Everything is Oll Korrect!

An eclectic bibliophile's journal…

Tag: forums

How to Claim a Landmark Post

A while back, I wrote this little article on how to claim a landmark post in a message board. It was intended for users of the Megatokyo forums, “Story Discussions” in particular, but since it can apply to most other boards and it was located in a somewhat obscure place, I’m moving it here, with a few minor changes.

Corrections and suggestions are welcome.

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{Cue obnoxious tutorial mode music}

A common ritual on the Megatokyo Forums, and many other boards, for that matter, is owning landmark posts. This simply means that a particular person has the honor of having, for example, a forum’s thousandth post, an individual’s 500th post, or something else of that nature. This page is concerned with the second example, and there are three methods by which one may “claim” a post:

First, a person receives ownership if he is quoted in the landmark. For example, if MajorGeneral quotes Todd P. in his 500th post, Todd receives that post. If Major also quotes Pokeball, then both Pokeball and Todd receive partial ownership. This is the oldest and most widely accepted method of receiving ownership of a post.

Second, a person may give his landmark to someone as a gift. For example, if WyndyDay reaches her 500th post she has the option of giving it to a particular person or putting it up for grabs. The first simply involves saying either within or shortly after the landmark that it’s given to a particular person, perhaps a friend or as an exchange for a favor. By the second option, whoever asks for the landmark first receives ownership. If two people claim it, the person who posted first receives it, unless he decides to be nice and let the second person have it. Disputes are settled by the poster of the landmark. This method is newer and less accepted than the first, and should generally be used only if nobody is quoted in the landmark, or if the person who is quoted doesn’t care about such things.

Third, a landmark may be given to someone in advance of its posting. If Palad1n notices that he is approaching post number 500, he may offer it to whomever he wishes. This is the newest and least accepted method, and takes some of the fun out of it. Do this, and _Ocelot will hunt you like a wumpus, so don’t do it, foo’.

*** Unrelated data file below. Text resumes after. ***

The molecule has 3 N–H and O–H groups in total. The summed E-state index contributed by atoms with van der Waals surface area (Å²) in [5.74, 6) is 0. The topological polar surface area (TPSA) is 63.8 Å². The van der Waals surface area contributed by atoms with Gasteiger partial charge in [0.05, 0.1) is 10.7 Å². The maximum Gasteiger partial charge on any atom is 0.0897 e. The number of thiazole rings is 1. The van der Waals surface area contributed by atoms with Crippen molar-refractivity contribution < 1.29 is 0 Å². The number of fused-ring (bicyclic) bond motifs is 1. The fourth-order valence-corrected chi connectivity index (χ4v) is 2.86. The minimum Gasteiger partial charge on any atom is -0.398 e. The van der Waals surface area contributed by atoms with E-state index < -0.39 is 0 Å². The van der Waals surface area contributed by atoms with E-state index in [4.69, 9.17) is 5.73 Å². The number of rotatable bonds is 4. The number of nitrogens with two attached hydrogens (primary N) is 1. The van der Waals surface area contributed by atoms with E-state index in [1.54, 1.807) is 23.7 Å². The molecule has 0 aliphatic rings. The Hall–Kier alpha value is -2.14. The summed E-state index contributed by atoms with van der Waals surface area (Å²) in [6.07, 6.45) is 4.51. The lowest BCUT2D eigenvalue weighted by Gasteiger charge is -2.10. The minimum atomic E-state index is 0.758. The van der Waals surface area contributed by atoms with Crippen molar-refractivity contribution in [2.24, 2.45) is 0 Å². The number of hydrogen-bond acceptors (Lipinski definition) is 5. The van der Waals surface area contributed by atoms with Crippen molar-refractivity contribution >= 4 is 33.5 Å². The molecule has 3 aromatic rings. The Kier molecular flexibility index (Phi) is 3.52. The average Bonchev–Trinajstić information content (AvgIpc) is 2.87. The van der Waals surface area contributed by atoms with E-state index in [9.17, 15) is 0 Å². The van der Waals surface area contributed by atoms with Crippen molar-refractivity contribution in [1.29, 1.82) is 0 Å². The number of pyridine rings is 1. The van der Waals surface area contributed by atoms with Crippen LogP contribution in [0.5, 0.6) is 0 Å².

Finally, what constitutes a landmark post? A few things:

First, posts that are multiples of 100. Special value is given to posts that are multiples of 500 and 1,000. As one would expect, higher numbered posts are the most valued.

Second, posts that have numbers in some way considered cool. For example, posts allowing a change in title, post number 12,345, or 1337, etc. This isn’t an exact science, though – any number could be considered a landmark for almost any reason, but it’s best to be conservative.

Third, multiples of smaller numbers. In a small forum, or if a person is not prolific, one may consider a multiple of 50 or even 25 a landmark. Again, be conservative about this – past post 200 or so, it’s best to stop considering these multiples to be landmarks.

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Note: This information is based primarily on personal observation, but also with comments from Izuko and SpyderGreywolf over at MT.…

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Online Masks and Faces

Wearing your mask right now?

For a class I recently read the short story “The Moon Moth,” by Jack Vance. Part of the premise of the story is that everyone on the planet the story takes place on wears a mask at all times. The masks serve to inform others of one’s social status, as well as one’s personality and current mood. So, a renowned craftsman would wear a different mask than a young craftsman, and both wear different masks than a slave or prince. These masks are tremendously important in this world, and are the primary means of determining how to address someone.

This sounds outlandish, and though my professor drew an analogy to the type of car one chooses to drive, there’s really no parallel in the real world. However, the concept reminded me of the avatars used on online forums.

As in “The Moon Moth,” a person has total control over his appearance in an online environment (or at least in the types of environments considered here). I’ve discussed the significance of one’s screen name before, but the avatar is just as important. After one has been visiting a forum for a while, it’s common to identify others by their avatar more than by their name, not unlike in the real world, where one first recognizes others by their face. Except, unlike one’s bare face (barring, say, battle-scars) one can use an avatar as self-expression.

Probably the most common form of self-expression via avatars is an indication of one’s interests. If I were to use the above image as an avatar, I’d clue in others that I’m at least interested in comics and animation in general, those who recognize Rei (the female character) could also assume I specifically like Neon Genesis Evangelion, and those who are really nerdy (yeah, like me…) and recognized this specific image could also infer that I’m a fan of Kiyohiko Azuma. Of course, the text in the image can also say something about me, though usually an avatar is a little more subtle than that.

For example, I change my avatar on forums I frequent depending on what topics I’m involved with at the moment (I post infrequently enough, though, that I’m often only involved with a few threads at a time). When posting a musical parody (note: this links to a Megatokyo fanwork), for instance, I generally use this image of John Lennon’s ear:

Alternatively, on other forums, such as Civfanatics, where I’m more laid back, I’ll use an appropriate image (this particular avi is taken from the webcomic Attack of the Amazing Flying Spud):

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